That strategy may be working. Bezos dedicates a significant portion of his letter to both the unionization vote and to employee well-being. Whereas Bezos wrote a single paragraph about a tuition reimbursement program three years ago, he wrote nearly 1,200 words about pay rates, employee satisfaction, and workplace safety this year.

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Posted in amazon, climate change, Jeff Bezos, Policy, unionization | Comments (0)

AT&T/Verizon workers’ union urges states to regulate ISPs as utilities

April 14th, 2021
A US map with lines representing broadband networks.

Enlarge (credit: Getty Images | jangeltun)

The Communications Workers of America (CWA) union is lobbying state governments to regulate Internet service providers as utilities.

The CWA, which represents more than 150,000 workers at AT&T and over 30,000 at Verizon, announced on Monday a "multi-state effort to pass state legislation that would establish public utility commission oversight of broadband in public safety, network resiliency and consumer protection."

"Legislation has already been introduced in California, Colorado and New York, and CWA is in active conversations with policymakers in state houses across the country about its model bill, the Broadband Resiliency, Public Safety and Quality Act," the union said. In addition to broadband regulation, the model bill calls for regulation of the Voice over Internet Protocol (VoIP) home phone services offered by cable companies and other ISPs, which have replaced the old copper-wire landlines for many consumers.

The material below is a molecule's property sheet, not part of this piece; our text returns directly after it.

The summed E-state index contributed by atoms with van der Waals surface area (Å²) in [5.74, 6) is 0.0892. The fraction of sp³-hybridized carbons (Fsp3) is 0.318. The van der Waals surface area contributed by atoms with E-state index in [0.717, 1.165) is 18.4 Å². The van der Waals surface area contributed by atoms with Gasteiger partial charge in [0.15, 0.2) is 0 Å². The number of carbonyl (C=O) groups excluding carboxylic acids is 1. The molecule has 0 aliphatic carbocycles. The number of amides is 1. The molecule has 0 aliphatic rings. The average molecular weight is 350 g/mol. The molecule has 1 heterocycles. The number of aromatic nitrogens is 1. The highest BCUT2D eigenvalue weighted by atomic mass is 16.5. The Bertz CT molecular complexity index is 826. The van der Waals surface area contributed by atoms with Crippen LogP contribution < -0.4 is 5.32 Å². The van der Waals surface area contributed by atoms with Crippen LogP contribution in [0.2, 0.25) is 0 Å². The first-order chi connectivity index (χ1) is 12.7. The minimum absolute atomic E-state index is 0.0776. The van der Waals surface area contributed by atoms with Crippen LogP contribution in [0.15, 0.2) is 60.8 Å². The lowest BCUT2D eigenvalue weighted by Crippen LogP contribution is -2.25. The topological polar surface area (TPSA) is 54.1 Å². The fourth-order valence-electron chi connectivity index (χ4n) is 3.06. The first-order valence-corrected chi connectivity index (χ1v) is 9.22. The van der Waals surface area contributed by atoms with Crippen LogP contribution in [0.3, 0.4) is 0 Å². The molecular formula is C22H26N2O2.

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Posted in AT&T, broadband, CWA, Policy, verizon | Comments (0)

Hawley’s antitrust bill focuses on market cap, ignoring consumers

April 14th, 2021
Hawley’s antitrust bill focuses on market cap, ignoring consumers

Enlarge (credit: Drew Angerer | Getty Images)

Sen. Josh Hawley (R-Mo.) proposed a new bill on Monday aimed at blocking mergers and acquisitions for companies with market caps of over $100 billion.

The bill introduced by Hawley, a frequent critic of Big Tech, is strikingly brief at just eight pages long. It would amend the Sherman Act, the Clayton Act, and the Federal Trade Commission Act—three antitrust laws enacted around the turn of the 20th century.

“It is a radical, populist transformation to antitrust,” said John O. McGinnis, a professor of constitutional law at Northwestern University.

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Posted in Antitrust law, big tech, Josh Hawley, Policy | Comments (0)